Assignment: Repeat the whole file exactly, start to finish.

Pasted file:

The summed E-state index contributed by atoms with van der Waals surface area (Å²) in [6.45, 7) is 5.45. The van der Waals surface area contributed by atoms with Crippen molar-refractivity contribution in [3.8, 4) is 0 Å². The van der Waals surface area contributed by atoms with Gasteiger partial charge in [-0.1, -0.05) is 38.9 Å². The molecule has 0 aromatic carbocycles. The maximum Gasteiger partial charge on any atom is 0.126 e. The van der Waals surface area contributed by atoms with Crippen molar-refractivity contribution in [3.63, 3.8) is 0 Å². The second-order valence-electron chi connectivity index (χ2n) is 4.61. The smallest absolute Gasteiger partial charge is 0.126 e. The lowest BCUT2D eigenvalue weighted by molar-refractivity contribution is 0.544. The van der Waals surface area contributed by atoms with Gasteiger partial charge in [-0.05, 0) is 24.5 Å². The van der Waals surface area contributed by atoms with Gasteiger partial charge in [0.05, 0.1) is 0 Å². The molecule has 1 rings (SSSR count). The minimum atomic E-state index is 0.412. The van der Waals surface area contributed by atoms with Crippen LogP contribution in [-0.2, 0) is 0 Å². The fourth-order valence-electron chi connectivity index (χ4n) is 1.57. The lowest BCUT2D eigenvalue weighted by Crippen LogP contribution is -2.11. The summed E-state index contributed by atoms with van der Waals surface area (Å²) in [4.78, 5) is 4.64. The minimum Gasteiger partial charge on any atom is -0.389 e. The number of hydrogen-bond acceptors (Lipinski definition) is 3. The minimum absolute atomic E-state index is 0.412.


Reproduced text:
The summed E-state index contributed by atoms with van der Waals surface area (Å²) in [6.45, 7) is 5.45. The van der Waals surface area contributed by atoms with Crippen molar-refractivity contribution in [3.8, 4) is 0 Å². The van der Waals surface area contributed by atoms with Gasteiger partial charge in [-0.1, -0.05) is 38.9 Å². The molecule has 0 aromatic carbocycles. The maximum Gasteiger partial charge on any atom is 0.126 e. The van der Waals surface area contributed by atoms with Crippen molar-refractivity contribution in [3.63, 3.8) is 0 Å². The second-order valence-electron chi connectivity index (χ2n) is 4.61. The smallest absolute Gasteiger partial charge is 0.126 e. The lowest BCUT2D eigenvalue weighted by molar-refractivity contribution is 0.544. The van der Waals surface area contributed by atoms with Gasteiger partial charge in [-0.05, 0) is 24.5 Å². The van der Waals surface area contributed by atoms with Gasteiger partial charge in [0.05, 0.1) is 0 Å². The molecule has 1 rings (SSSR count). The minimum atomic E-state index is 0.412. The van der Waals surface area contributed by atoms with Crippen LogP contribution in [-0.2, 0) is 0 Å². The fourth-order valence-electron chi connectivity index (χ4n) is 1.57. The lowest BCUT2D eigenvalue weighted by Crippen LogP contribution is -2.11. The summed E-state index contributed by atoms with van der Waals surface area (Å²) in [4.78, 5) is 4.64. The minimum Gasteiger partial charge on any atom is -0.389 e. The number of hydrogen-bond acceptors (Lipinski definition) is 3. The minimum absolute atomic E-state index is 0.412.